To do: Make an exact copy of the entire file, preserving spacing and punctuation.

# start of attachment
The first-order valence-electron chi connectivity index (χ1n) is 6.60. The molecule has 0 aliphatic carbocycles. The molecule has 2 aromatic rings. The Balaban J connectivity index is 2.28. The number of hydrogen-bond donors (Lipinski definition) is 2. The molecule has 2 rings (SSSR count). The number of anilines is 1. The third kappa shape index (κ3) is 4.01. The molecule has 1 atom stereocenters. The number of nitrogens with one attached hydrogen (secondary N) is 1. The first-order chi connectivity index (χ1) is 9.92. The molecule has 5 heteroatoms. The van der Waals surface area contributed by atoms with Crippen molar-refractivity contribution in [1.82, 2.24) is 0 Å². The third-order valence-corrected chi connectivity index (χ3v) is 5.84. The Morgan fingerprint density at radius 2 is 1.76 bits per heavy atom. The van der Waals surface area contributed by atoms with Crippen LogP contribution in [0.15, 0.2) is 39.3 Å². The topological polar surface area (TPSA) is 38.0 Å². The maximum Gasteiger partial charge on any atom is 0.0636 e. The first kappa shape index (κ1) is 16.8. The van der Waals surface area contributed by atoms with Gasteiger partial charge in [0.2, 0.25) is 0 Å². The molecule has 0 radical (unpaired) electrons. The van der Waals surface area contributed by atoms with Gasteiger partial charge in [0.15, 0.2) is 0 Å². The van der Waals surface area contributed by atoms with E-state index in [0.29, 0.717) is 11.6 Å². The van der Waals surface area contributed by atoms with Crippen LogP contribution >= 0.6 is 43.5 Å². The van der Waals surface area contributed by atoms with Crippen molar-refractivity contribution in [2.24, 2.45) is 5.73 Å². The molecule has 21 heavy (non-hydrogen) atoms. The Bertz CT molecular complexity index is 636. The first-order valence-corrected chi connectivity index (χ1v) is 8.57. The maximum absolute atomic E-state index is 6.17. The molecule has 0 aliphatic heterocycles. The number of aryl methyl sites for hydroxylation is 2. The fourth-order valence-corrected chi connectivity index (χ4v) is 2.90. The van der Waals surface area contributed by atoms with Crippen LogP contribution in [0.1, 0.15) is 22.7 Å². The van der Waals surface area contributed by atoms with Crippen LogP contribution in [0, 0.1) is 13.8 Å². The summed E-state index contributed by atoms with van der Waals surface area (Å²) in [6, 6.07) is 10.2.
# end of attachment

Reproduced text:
The first-order valence-electron chi connectivity index (χ1n) is 6.60. The molecule has 0 aliphatic carbocycles. The molecule has 2 aromatic rings. The Balaban J connectivity index is 2.28. The number of hydrogen-bond donors (Lipinski definition) is 2. The molecule has 2 rings (SSSR count). The number of anilines is 1. The third kappa shape index (κ3) is 4.01. The molecule has 1 atom stereocenters. The number of nitrogens with one attached hydrogen (secondary N) is 1. The first-order chi connectivity index (χ1) is 9.92. The molecule has 5 heteroatoms. The van der Waals surface area contributed by atoms with Crippen molar-refractivity contribution in [1.82, 2.24) is 0 Å². The third-order valence-corrected chi connectivity index (χ3v) is 5.84. The Morgan fingerprint density at radius 2 is 1.76 bits per heavy atom. The van der Waals surface area contributed by atoms with Crippen LogP contribution in [0.15, 0.2) is 39.3 Å². The topological polar surface area (TPSA) is 38.0 Å². The maximum Gasteiger partial charge on any atom is 0.0636 e. The first kappa shape index (κ1) is 16.8. The van der Waals surface area contributed by atoms with Gasteiger partial charge in [0.2, 0.25) is 0 Å². The molecule has 0 radical (unpaired) electrons. The van der Waals surface area contributed by atoms with Gasteiger partial charge in [0.15, 0.2) is 0 Å². The van der Waals surface area contributed by atoms with E-state index in [0.29, 0.717) is 11.6 Å². The van der Waals surface area contributed by atoms with Crippen LogP contribution >= 0.6 is 43.5 Å². The van der Waals surface area contributed by atoms with Crippen molar-refractivity contribution in [2.24, 2.45) is 5.73 Å². The molecule has 21 heavy (non-hydrogen) atoms. The Bertz CT molecular complexity index is 636. The first-order valence-corrected chi connectivity index (χ1v) is 8.57. The maximum absolute atomic E-state index is 6.17. The molecule has 0 aliphatic heterocycles. The number of aryl methyl sites for hydroxylation is 2. The fourth-order valence-corrected chi connectivity index (χ4v) is 2.90. The van der Waals surface area contributed by atoms with Crippen LogP contribution in [0.1, 0.15) is 22.7 Å². The van der Waals surface area contributed by atoms with Crippen LogP contribution in [0, 0.1) is 13.8 Å². The summed E-state index contributed by atoms with van der Waals surface area (Å²) in [6, 6.07) is 10.2.